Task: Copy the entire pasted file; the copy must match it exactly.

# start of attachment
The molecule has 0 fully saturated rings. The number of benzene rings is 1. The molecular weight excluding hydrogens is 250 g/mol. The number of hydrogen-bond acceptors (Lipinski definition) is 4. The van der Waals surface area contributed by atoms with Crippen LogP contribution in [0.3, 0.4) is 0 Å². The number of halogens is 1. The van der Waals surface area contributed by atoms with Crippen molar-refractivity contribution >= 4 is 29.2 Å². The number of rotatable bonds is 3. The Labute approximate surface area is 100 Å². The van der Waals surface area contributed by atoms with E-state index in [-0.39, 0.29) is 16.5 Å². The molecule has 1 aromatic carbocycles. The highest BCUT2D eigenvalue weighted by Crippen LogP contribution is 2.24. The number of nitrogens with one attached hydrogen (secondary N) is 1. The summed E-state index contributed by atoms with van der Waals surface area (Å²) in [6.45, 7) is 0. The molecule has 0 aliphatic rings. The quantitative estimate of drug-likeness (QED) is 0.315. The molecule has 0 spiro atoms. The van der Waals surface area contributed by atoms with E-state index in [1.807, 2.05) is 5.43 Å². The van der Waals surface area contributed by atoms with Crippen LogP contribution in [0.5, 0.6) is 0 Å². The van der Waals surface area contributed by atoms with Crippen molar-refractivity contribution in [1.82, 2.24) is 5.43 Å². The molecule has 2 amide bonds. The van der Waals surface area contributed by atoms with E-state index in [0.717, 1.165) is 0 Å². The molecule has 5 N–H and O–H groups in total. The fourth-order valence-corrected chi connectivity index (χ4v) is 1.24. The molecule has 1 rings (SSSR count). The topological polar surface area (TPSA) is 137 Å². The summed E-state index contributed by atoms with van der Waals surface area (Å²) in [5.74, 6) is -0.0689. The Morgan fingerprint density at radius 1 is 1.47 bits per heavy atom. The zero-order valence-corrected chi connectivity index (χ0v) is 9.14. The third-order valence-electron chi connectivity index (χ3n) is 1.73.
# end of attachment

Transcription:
The molecule has 0 fully saturated rings. The number of benzene rings is 1. The molecular weight excluding hydrogens is 250 g/mol. The number of hydrogen-bond acceptors (Lipinski definition) is 4. The van der Waals surface area contributed by atoms with Crippen LogP contribution in [0.3, 0.4) is 0 Å². The number of halogens is 1. The van der Waals surface area contributed by atoms with Crippen molar-refractivity contribution >= 4 is 29.2 Å². The number of rotatable bonds is 3. The Labute approximate surface area is 100 Å². The van der Waals surface area contributed by atoms with E-state index in [-0.39, 0.29) is 16.5 Å². The molecule has 1 aromatic carbocycles. The highest BCUT2D eigenvalue weighted by Crippen LogP contribution is 2.24. The number of nitrogens with one attached hydrogen (secondary N) is 1. The summed E-state index contributed by atoms with van der Waals surface area (Å²) in [6.45, 7) is 0. The molecule has 0 aliphatic rings. The quantitative estimate of drug-likeness (QED) is 0.315. The molecule has 0 spiro atoms. The van der Waals surface area contributed by atoms with E-state index in [1.807, 2.05) is 5.43 Å². The van der Waals surface area contributed by atoms with Crippen LogP contribution in [0.5, 0.6) is 0 Å². The van der Waals surface area contributed by atoms with Crippen molar-refractivity contribution in [1.82, 2.24) is 5.43 Å². The molecule has 2 amide bonds. The van der Waals surface area contributed by atoms with E-state index in [0.717, 1.165) is 0 Å². The molecule has 5 N–H and O–H groups in total. The fourth-order valence-corrected chi connectivity index (χ4v) is 1.24. The molecule has 1 rings (SSSR count). The topological polar surface area (TPSA) is 137 Å². The summed E-state index contributed by atoms with van der Waals surface area (Å²) in [5.74, 6) is -0.0689. The Morgan fingerprint density at radius 1 is 1.47 bits per heavy atom. The zero-order valence-corrected chi connectivity index (χ0v) is 9.14. The third-order valence-electron chi connectivity index (χ3n) is 1.73.